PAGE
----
In India the needs of thousands of men used to be satisfied through the Sufi saints; in countless homes the hearths were lighted because of their benevolence; a vast number of people lived in their Khanqahs (spiritual seminaries) as permanent guests enjoying all the reasonable comforts of life. At the dinner-spreads of the Sufi ascetics no distinction was observed between the rich and the poor, the friend and the foe, and the kindred and the stranger.
The dinner-spread of Khwaja Nizamuddin Aulia was proverbial both for its extensiveness and sumptuousness of the meals served on it.
At the Khanqah of Sheikh Saifuddin Sirhindi, a Mujaddidiya divine of the 17th century, 1400 persons used to dine every day and every one of them was served with food of his own choice.1
Another Chishti saint of the late 17th and early 18th century, Syed Mohammad Saeed alias Shah Bheek, it is reported by his biographer that, apart from the 5,000 votaries who lived permanently in his Khanqah, an equal number from among the daily visitors also joined in at the meals with the result that about 10000 persons dined with him regularly.
Once Roshanuddaula, who was a Seh-Hazari (meaning a Mansabdar commanding 3,000 soldiers) feudal lord of the Court of Emperor Farrukh Siyar of Delhi, presented Shah Bheek Rs. 70,000/- for the construction of the Khanqah. Shah advised him to leave the money and go and have little rest and construction work would commence in the afternoon. After Roshanuddaula had retired Shah Bheek sent the entire money to widows and other needy and indigent people of Ambala, Thanesar, Sirhind and Panipat through the ascetics of the Khanqah. When Roshanuddaula returned in the afternoon, Shah Saheb said to him:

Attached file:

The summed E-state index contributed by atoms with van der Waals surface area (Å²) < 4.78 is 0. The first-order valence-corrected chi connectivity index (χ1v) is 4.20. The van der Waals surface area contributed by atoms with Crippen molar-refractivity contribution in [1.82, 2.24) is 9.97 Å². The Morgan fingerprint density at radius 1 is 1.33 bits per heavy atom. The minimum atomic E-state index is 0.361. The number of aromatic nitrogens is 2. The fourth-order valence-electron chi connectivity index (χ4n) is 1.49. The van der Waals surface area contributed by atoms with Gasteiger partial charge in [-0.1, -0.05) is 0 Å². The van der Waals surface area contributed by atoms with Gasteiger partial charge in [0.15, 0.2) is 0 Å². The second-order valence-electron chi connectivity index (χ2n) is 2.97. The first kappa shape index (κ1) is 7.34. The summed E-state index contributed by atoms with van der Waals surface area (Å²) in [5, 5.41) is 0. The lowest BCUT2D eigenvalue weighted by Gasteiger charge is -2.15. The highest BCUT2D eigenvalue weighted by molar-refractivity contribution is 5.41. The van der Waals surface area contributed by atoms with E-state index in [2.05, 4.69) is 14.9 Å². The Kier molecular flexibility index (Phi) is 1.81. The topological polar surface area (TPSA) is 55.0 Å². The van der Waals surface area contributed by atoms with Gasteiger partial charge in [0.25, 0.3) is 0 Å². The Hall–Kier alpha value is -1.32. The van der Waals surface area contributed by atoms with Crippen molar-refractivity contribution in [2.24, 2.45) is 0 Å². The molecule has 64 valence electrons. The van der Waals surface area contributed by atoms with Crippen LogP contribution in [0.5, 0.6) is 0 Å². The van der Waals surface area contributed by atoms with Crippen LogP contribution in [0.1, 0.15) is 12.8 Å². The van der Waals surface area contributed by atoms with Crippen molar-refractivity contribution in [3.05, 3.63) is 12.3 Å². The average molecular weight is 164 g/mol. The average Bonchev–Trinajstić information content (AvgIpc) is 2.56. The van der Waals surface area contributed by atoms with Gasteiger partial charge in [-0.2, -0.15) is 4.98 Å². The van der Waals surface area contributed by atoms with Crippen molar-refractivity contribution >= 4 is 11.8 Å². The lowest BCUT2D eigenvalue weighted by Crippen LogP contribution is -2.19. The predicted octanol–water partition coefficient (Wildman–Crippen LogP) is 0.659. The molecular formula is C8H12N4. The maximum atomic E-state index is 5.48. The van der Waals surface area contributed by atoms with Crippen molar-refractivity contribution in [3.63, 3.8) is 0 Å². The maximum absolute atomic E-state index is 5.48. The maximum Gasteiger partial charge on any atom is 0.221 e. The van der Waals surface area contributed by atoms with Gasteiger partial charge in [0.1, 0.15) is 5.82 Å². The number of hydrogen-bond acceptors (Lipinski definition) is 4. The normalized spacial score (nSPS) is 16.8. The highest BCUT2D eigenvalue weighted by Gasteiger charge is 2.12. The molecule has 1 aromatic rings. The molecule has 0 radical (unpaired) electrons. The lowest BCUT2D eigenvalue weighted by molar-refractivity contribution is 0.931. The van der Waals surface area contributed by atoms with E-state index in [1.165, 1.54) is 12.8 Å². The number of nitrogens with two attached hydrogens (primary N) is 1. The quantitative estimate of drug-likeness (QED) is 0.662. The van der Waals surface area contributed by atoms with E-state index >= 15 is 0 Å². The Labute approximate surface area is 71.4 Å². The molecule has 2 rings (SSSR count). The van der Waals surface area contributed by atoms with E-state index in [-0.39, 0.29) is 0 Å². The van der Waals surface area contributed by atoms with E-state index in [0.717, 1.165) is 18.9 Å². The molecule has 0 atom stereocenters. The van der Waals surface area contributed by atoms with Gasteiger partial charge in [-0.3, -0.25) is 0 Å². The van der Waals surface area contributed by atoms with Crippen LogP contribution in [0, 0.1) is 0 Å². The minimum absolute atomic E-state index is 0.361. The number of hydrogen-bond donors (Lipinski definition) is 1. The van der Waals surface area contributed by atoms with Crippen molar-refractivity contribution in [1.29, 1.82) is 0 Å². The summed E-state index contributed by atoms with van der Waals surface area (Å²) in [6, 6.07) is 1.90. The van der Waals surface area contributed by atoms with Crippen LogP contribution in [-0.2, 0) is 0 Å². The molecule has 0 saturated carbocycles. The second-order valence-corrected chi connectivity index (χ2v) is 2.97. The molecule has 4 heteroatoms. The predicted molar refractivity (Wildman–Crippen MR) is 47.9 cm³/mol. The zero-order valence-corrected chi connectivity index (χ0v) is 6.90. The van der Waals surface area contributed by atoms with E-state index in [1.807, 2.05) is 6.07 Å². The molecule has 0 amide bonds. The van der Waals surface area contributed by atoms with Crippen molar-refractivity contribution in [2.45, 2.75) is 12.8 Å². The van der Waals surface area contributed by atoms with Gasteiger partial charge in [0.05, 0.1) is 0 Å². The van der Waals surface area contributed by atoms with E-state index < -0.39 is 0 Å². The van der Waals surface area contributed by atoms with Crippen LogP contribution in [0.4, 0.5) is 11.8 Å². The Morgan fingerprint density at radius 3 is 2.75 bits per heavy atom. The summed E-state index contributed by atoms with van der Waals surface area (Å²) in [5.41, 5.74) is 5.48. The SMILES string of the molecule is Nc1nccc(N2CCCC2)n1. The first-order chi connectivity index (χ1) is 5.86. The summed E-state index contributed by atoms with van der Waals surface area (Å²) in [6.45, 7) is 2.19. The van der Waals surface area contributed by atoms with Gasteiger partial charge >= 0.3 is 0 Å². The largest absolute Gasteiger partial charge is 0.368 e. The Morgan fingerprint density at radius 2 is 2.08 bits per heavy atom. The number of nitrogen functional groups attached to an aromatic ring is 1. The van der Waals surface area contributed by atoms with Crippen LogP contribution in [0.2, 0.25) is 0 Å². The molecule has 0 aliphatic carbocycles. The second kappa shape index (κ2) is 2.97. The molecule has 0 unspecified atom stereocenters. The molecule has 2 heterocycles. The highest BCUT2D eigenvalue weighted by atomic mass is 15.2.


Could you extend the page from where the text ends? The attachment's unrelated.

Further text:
“You could never have earned so much Divine reward by the construction of the Khanqah as you have by serving so many poor, helpless persons and hermits. What would an humble ascetic like me do with a palatial building ?”
On another occasion, Emperor Farrukh Siyar, Roshanuddaula and Nawab Abdullah Khan sent him promissory notes worth Rs. 3,00,000 along with their petitions. The divine had all the money distributed in the neighbouring towns and among indigent families of good birth.2
As Maulana Manazir Ahsan Gilani had very appropriately observed:
“The Khanqahs of the Sufi saints served as the connecting link between the rich and the poor. Even reigning monarchs paid tribute to the courts of these august men. Take the case of Sultan-ul-Mashaikh. It has been shown how Khizir Khan, the heir- apparent to the throne of Delhi, was his bondman (meaning a devoted disciple). Sultan Alauddin Khilji used to collect the tribute from all parts of the country, but there was one treasury in which he also had to deposit the submission money………………………………..The Khanqahs were the channels through which the share of the poor and the needy used to reach them throughout the land This is what was implied by the well-known saying that ‘the property of the Sufi is at everybody’s disposal.’ ”
“This confluence of poverty and riches, i.e. the holy Order of the Sufis to which the rich and the poor alike paid homage was the agency by means of which the needs of innumerable destitute Muslim families were satisfied. Indeed, there was no phase in the whole era of Muslim supremacy in India, and no province, in the entire sub-continent, in which the Prophet’s command that ‘it should be taken from those among them that are rich and given to those among them that are poor’ was not dutifully carried into practice by the Sufi saints, especially by those among them who, by some extraordinary circumstance, had come to acquire influence over the rich and privileged sections of the community; the fortunes of the distressed sections would then literally wake up.” 3
1. Nuzhat-ul- Khawatir, Vol. V
2. Manazir Ahsan Gilani: Nizam-i-Talim wa Tarbiyat, Vol. II, pp. 221-222
3. Manazir Ahsan Gilani: Nizam-i-Talim wa Tarbiyat, Vol. II, p. 220